Once their phones were in the center of the table, they began to confer about how they were going to pay; would they put it on one person’s card and then reimburse their share or everyone throw cash in? I tried hard, and successfully, to keep my mouth shut and not suggest they use Venmo (which, up until about a week ago I had never heard of) but now, at Harrison’s suggestion, use on the regular.  I suspected they knew about it, but, in a rare moment of self-control, I stayed out of it and did not impose my opinion.  I am not even sure what the final decision was, but will note that they figured out fairly quickly.

It was right around that moment when Barry and I looked at one another and knew that we were going to pick up their tab.  It was September 11, on the fifteenth anniversary of a day that they were all too young to really remember.  Most of them were in kindergarten, first- or second-grade and, while they have no doubt heard about it, they would never know the abject horror of that day.   However, the fact that they are lifeguards on one of the busiest beaches in Maine speaks volumes about their character and willingness to run in while others are running out – a hallmark of the heroes of 9/11.


We finished up our meal, took care of both of the bills and got up to leave.  Stopping at their table, we told that their bill was taken care of and why:

  1. It was September 11 and anyone who was old enough to (try to) understand what was happening on that day in 2001 will, on each anniversary, find themselves reliving the powerlessness, fear and sadness as though it was just yesterday. These kids who put their lives at risk for others which, by my definition, anyway, puts them in the spectacular person category.
  2. They could be our kids and, their parents should be proud of these young adults that they have raised…the whole lot of them was charming and respectful.
  3. Not one of them, at any moment, went for their phones.

As we left, I told Man Bun Lifeguard who happened to be really cute (I say that in the least creepy way possible.  Really.) that I write a blog and planned to share this story.  He asked what the blog is about and, when I told him about Jess he said, without even a morsel of judgement or discomfort*, “Oh, cool” and asked me for the link.  I handed him my phone so he could put in his number and I sent him a text with the URL.  Then we both smiled as we heard one of the phones, still in the middle of the table, give out a little chirp.  And no one reached for it.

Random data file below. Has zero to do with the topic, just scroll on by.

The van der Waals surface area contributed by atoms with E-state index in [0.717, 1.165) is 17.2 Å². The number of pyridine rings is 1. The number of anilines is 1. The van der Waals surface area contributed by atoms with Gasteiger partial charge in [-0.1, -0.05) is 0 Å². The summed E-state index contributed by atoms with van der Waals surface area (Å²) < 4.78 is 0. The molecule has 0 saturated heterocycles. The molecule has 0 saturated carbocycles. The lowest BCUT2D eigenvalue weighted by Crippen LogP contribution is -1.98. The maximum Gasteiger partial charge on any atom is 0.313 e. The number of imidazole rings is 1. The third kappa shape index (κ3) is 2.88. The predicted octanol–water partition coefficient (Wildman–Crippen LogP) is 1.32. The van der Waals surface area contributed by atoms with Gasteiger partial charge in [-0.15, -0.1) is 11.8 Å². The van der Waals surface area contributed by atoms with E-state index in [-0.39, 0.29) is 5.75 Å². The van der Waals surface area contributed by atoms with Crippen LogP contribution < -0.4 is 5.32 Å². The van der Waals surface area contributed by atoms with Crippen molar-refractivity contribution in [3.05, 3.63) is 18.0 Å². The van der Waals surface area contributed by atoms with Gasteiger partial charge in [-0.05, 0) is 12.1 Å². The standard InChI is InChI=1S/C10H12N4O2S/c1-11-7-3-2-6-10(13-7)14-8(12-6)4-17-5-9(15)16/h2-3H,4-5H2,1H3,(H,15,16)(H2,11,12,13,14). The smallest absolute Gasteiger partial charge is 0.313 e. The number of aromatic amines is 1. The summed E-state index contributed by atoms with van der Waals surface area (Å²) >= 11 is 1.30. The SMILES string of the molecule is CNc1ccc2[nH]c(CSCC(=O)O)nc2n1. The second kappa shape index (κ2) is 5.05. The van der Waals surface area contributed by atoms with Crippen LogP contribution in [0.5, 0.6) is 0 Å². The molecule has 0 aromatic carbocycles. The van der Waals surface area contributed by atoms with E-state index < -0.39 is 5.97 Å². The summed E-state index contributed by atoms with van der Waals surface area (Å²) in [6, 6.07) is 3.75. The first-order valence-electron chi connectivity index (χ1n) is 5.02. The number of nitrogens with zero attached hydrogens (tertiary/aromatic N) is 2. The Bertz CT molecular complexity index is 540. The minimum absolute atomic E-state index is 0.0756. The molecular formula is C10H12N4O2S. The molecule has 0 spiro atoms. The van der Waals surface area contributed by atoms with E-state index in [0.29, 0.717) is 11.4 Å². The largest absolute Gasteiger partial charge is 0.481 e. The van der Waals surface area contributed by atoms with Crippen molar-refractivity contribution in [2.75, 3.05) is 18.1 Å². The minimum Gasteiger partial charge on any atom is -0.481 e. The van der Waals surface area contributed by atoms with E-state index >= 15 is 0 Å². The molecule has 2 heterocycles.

P.S. Less than an hour after we left I received a text back from Man Bun Lifeguard…


(cut off from photo…“life’s surprises”...)


*I love this generation – they are way cooler than most of us.



And Then There Were Four, er, Two

Tonight and through to Sunday, for only the second time since we have been married, my husband and I are going to be alone.  Totally, completely and utterly alone.  No children to drive, pick up, drop off or feed.  No little cherubs who need refereeing or coaching or redirection.  Not a single person under the legal drinking age requiring our attention, our money, our patience, our food or our ability to drive a car. No pleas for permission, forgiveness or second third, fourth and fifth chances. Not a one.



Just over a month ago, Barry and I each doubled the number of children we had personally either sired or birthed, bringing our parentage status to four, aged 9 to 21.  We have elementary school, middle school, high school and college, aka:  early hormonal, moderately hormonal, over-the -damn-top hormonal and evening-out hormonal.

I am exhausted just thinking about it.